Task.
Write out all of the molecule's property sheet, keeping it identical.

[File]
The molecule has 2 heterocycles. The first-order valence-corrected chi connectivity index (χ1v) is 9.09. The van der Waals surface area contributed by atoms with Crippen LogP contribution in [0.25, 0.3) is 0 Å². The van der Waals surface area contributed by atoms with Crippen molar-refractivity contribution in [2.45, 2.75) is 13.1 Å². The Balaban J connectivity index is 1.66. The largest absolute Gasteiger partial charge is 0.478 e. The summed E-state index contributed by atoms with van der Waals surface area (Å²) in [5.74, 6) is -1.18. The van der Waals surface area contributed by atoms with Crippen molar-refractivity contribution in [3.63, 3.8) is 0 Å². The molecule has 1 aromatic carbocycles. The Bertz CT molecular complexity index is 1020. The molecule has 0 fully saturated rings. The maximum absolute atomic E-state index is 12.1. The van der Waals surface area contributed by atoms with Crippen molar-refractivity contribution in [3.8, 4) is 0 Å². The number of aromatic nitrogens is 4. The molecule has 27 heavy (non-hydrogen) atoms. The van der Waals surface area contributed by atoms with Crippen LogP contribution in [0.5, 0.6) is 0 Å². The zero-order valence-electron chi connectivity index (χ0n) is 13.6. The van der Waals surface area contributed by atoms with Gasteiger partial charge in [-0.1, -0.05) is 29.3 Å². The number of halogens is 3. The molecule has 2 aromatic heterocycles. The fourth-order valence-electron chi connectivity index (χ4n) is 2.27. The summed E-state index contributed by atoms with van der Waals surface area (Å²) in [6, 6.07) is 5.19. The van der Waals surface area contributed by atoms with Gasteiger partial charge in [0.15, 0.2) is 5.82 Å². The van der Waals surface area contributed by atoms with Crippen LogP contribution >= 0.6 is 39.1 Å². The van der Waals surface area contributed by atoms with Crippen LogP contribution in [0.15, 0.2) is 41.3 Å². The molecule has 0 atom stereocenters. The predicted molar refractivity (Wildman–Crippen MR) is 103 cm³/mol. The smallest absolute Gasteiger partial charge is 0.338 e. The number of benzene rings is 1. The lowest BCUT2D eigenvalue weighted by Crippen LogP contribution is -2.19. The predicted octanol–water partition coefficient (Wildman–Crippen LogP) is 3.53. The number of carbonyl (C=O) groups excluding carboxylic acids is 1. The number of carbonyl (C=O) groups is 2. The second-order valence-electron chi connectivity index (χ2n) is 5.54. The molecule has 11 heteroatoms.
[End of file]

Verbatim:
The molecule has 2 heterocycles. The first-order valence-corrected chi connectivity index (χ1v) is 9.09. The van der Waals surface area contributed by atoms with Crippen LogP contribution in [0.25, 0.3) is 0 Å². The van der Waals surface area contributed by atoms with Crippen molar-refractivity contribution in [2.45, 2.75) is 13.1 Å². The Balaban J connectivity index is 1.66. The largest absolute Gasteiger partial charge is 0.478 e. The summed E-state index contributed by atoms with van der Waals surface area (Å²) in [5.74, 6) is -1.18. The van der Waals surface area contributed by atoms with Crippen molar-refractivity contribution in [3.63, 3.8) is 0 Å². The molecule has 1 aromatic carbocycles. The Bertz CT molecular complexity index is 1020. The molecule has 0 fully saturated rings. The maximum absolute atomic E-state index is 12.1. The van der Waals surface area contributed by atoms with Crippen molar-refractivity contribution in [3.8, 4) is 0 Å². The number of aromatic nitrogens is 4. The molecule has 27 heavy (non-hydrogen) atoms. The van der Waals surface area contributed by atoms with Crippen LogP contribution in [0.5, 0.6) is 0 Å². The zero-order valence-electron chi connectivity index (χ0n) is 13.6. The van der Waals surface area contributed by atoms with Gasteiger partial charge in [-0.1, -0.05) is 29.3 Å². The number of halogens is 3. The molecule has 2 aromatic heterocycles. The fourth-order valence-electron chi connectivity index (χ4n) is 2.27. The summed E-state index contributed by atoms with van der Waals surface area (Å²) in [6, 6.07) is 5.19. The van der Waals surface area contributed by atoms with Gasteiger partial charge in [0.15, 0.2) is 5.82 Å². The van der Waals surface area contributed by atoms with Crippen LogP contribution >= 0.6 is 39.1 Å². The van der Waals surface area contributed by atoms with Crippen LogP contribution in [0.15, 0.2) is 41.3 Å². The molecule has 0 atom stereocenters. The predicted molar refractivity (Wildman–Crippen MR) is 103 cm³/mol. The smallest absolute Gasteiger partial charge is 0.338 e. The number of benzene rings is 1. The lowest BCUT2D eigenvalue weighted by Crippen LogP contribution is -2.19. The predicted octanol–water partition coefficient (Wildman–Crippen LogP) is 3.53. The number of carbonyl (C=O) groups excluding carboxylic acids is 1. The number of carbonyl (C=O) groups is 2. The second-order valence-electron chi connectivity index (χ2n) is 5.54. The molecule has 11 heteroatoms.